The Interesting (and not-so-complex) Content/Personalization Relationship

Over the last few weeks, I have delved into my predictions for the year — specifically, the three areas marketers and brands need to dig into to get ahead. My last post focused on a very foundational concept and practice: conversion rate optimization. The goal is to reset our collective view of what “conversion” can and should mean — given today’s always-on, highly complex, and increasingly integrated customer landscape — for the benefit of our brands and the industry as a whole. And now, it is time to move on to part two of the conversation: content personalization.

So, you probably know I have talked a lot about personalization over the last few years, always coming at it with a data-first point of view. For me, personalization has always been unquestionably tied to different marketing buckets like data, algorithmic learning, personas, and segmentation — the real meat and potatoes of effectively delivering relevance at scale. When you talk about content personalization, there is still, of course, that data connection; without it, “content personalization” simply would not exist.

Our Content Obsession
So, why the focus on content personalization? And why now? Just like conversion-rate optimization (CRO), the personalization game has changed tremendously in the last few years. The concept of personalization — and even real-life execution — are reaching critical mass. I would not go so far as to say that we are seeing large-scale maturity and adoption, but the spark has been ignited, and there is no dousing this fast-burning flame. What is fueling it? A simple, but equally fiery, concept: we are OBSESSED with content.

And it is (mostly) a good thing.

Our obsession sits deep in the content-marketing conversation — a conversation that has, both directly and indirectly, lead to a mass proliferation of content. Until now, it has seemed that content marketing = more, more, more in a totally unabashed way. Even marketers who acknowledged that content marketing, at the end of the day, was an exercise in personalization still wound up going the more-content route, often disregarding the highest performing or most personalized in the bunch.

Also contributing to the “more” of it all is the fact that personalization is simply content-hungry. Sounds strange, right? Think about it: we have always talked about personalization engines being data-hungry. However, now, to keep up with the scale of personalization efforts and the granularity of those campaigns — think millions of segments of one — our ability to produce, assemble, and deliver great content needs to keep pace with our ability to decide, analyze, and model around the individual puzzle pieces that inform relevance.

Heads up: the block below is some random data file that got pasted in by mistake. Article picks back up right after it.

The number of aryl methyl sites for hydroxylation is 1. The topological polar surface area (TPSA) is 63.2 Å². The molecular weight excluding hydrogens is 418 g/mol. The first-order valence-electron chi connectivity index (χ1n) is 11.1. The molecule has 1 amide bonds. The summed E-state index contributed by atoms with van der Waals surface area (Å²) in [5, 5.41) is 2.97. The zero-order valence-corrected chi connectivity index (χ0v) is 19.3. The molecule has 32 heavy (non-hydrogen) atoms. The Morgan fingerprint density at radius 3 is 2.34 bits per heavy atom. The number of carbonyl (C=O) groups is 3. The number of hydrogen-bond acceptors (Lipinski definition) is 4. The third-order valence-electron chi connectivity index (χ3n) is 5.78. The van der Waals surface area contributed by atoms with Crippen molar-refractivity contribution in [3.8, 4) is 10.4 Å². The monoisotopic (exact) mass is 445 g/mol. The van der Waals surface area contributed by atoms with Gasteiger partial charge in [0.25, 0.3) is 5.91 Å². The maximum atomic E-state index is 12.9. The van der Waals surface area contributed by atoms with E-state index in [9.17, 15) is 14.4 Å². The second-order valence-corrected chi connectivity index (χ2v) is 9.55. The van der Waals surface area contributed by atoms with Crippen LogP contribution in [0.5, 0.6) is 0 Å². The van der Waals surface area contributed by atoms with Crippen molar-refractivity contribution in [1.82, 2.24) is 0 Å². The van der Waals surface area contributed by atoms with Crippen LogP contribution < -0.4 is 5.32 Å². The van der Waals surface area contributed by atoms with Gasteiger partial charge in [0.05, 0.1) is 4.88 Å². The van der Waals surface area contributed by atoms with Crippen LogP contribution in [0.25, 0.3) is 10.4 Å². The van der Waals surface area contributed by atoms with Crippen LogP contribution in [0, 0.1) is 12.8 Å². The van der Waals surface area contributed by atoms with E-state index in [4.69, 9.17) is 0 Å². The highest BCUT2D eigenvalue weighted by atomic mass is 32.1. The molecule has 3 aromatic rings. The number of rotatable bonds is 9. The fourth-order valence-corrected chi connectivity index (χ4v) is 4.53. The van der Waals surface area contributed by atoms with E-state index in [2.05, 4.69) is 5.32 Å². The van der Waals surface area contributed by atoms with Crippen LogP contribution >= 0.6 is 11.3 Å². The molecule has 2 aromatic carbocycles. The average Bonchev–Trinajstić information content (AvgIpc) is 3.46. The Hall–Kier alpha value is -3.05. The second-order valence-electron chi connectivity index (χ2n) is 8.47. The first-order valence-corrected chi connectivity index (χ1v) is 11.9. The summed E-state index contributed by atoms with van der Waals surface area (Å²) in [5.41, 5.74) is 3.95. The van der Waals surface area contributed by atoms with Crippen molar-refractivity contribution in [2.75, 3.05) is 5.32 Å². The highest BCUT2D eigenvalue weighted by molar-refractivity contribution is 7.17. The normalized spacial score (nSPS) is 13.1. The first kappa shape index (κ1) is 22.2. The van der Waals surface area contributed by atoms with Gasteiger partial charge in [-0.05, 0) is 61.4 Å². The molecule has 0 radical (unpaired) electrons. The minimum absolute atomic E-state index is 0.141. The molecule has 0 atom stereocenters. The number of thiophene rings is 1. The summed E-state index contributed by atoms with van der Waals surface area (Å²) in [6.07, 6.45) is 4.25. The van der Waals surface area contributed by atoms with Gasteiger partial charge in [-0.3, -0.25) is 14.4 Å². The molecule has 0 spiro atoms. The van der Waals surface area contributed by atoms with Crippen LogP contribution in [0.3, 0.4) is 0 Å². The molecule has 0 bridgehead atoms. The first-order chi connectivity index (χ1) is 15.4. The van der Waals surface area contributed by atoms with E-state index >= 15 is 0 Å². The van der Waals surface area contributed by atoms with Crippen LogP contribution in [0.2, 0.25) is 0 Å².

Today’s Content Personalization
And I am definitely not alone in my thinking. Joe Pulizzi, the Executive Director of the Content Marketing Institute, said it best: “There is no more room in the world for content that doesn’t add value to its intended audience in some way,” he explained. “That means most content is, in a word, horrible.” So, what do consumers crave if not more, more, more? “There is always room for amazing information that gets people thinking, feeling, acting differently,” says Joe. “Give me some more of that!”

Joe’s words are music to my ears. Today’s personalization hinges on everything from the way we think about content, to what is considered content, to the particular platform and how deeply we marry consumers with specific content and choices. All of these considerations directly inform brands’ next steps in the space, including the type of content they will create, how they will deliver it, how they will ensure relevant moments resonate, and how consumers move through the conversion funnel.

What Content Personalization Looks Like Today
Given everything that is feeding into this large-scale evolution, it is no surprise that effective content personalization looks a lot different than it did before. Some good examples? McDonald’s Canada launched an “Our Food, Your Questions” campaign, answering more than 10,000 customer questions regarding their menu items. Some were good, some were bad, and some were downright ugly; but no matter the theme or the tone, McDonald’s responded. It was a content-rooted customer-service play, personalized to the unique concerns and preferences of the masses — and it worked. In an interview, CMO Joel Yashinksy explained, “If you have a good story to tell, tell it. But you have to do it in a way that’s authentic, and you have to have that conversation with the customer. You can’t just preach to the consumer these things that you know are true. You have to engage them so that they can come to learn it and believe it and build that trust with you.” A win for customer service, and a win for content personalization.

Other innovative examples include apparel-delivery services like Bombfell and Stitchfix. In this case, the content is the apparel that is being personalized based on not only the subscriber’s expressed preferences, but also data detailing what similarly surveyed customers liked and did not like. It is a mix of data-driven personalization and human touch — and it is great.

These are just a few of the many examples swirling around in the content-personalization universe right now. But no matter what you are fixated on, one thing is clear: content personalization has come to represent something else — something bigger, better, and incredibly powerful. Today’s content personalization is truly the intersection of customer experiences and marketing mandates. And that, I would argue, is unparalleled in our business. Where else does everyone truly win? Where else are you addressing the need for rich experiences paired with satisfying consumer demands, and as a direct result, nailing your conversion goals and hitting the bottom line? Only here and only with effective, efficient content personalization.